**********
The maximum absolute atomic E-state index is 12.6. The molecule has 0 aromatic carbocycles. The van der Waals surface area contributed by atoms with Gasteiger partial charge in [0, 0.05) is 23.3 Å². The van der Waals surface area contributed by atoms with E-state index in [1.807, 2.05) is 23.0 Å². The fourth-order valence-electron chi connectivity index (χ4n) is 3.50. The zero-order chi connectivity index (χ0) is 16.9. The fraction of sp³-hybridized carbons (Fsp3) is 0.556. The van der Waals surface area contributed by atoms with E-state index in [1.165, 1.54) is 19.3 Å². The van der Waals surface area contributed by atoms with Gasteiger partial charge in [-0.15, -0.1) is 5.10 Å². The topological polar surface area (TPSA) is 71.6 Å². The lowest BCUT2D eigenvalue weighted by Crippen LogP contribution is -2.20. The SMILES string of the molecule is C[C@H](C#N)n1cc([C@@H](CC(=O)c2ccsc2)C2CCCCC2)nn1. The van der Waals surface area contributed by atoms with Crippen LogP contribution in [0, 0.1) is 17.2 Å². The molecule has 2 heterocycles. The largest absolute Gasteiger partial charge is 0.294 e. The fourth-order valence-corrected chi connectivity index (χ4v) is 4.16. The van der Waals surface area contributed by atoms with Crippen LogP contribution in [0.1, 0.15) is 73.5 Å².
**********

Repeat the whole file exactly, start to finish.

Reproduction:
The maximum absolute atomic E-state index is 12.6. The molecule has 0 aromatic carbocycles. The van der Waals surface area contributed by atoms with Gasteiger partial charge in [0, 0.05) is 23.3 Å². The van der Waals surface area contributed by atoms with E-state index in [1.807, 2.05) is 23.0 Å². The fourth-order valence-electron chi connectivity index (χ4n) is 3.50. The zero-order chi connectivity index (χ0) is 16.9. The fraction of sp³-hybridized carbons (Fsp3) is 0.556. The van der Waals surface area contributed by atoms with E-state index in [1.165, 1.54) is 19.3 Å². The van der Waals surface area contributed by atoms with Gasteiger partial charge in [-0.15, -0.1) is 5.10 Å². The topological polar surface area (TPSA) is 71.6 Å². The lowest BCUT2D eigenvalue weighted by Crippen LogP contribution is -2.20. The SMILES string of the molecule is C[C@H](C#N)n1cc([C@@H](CC(=O)c2ccsc2)C2CCCCC2)nn1. The van der Waals surface area contributed by atoms with Crippen LogP contribution in [0, 0.1) is 17.2 Å². The molecule has 2 heterocycles. The largest absolute Gasteiger partial charge is 0.294 e. The fourth-order valence-corrected chi connectivity index (χ4v) is 4.16. The van der Waals surface area contributed by atoms with Crippen LogP contribution in [0.1, 0.15) is 73.5 Å².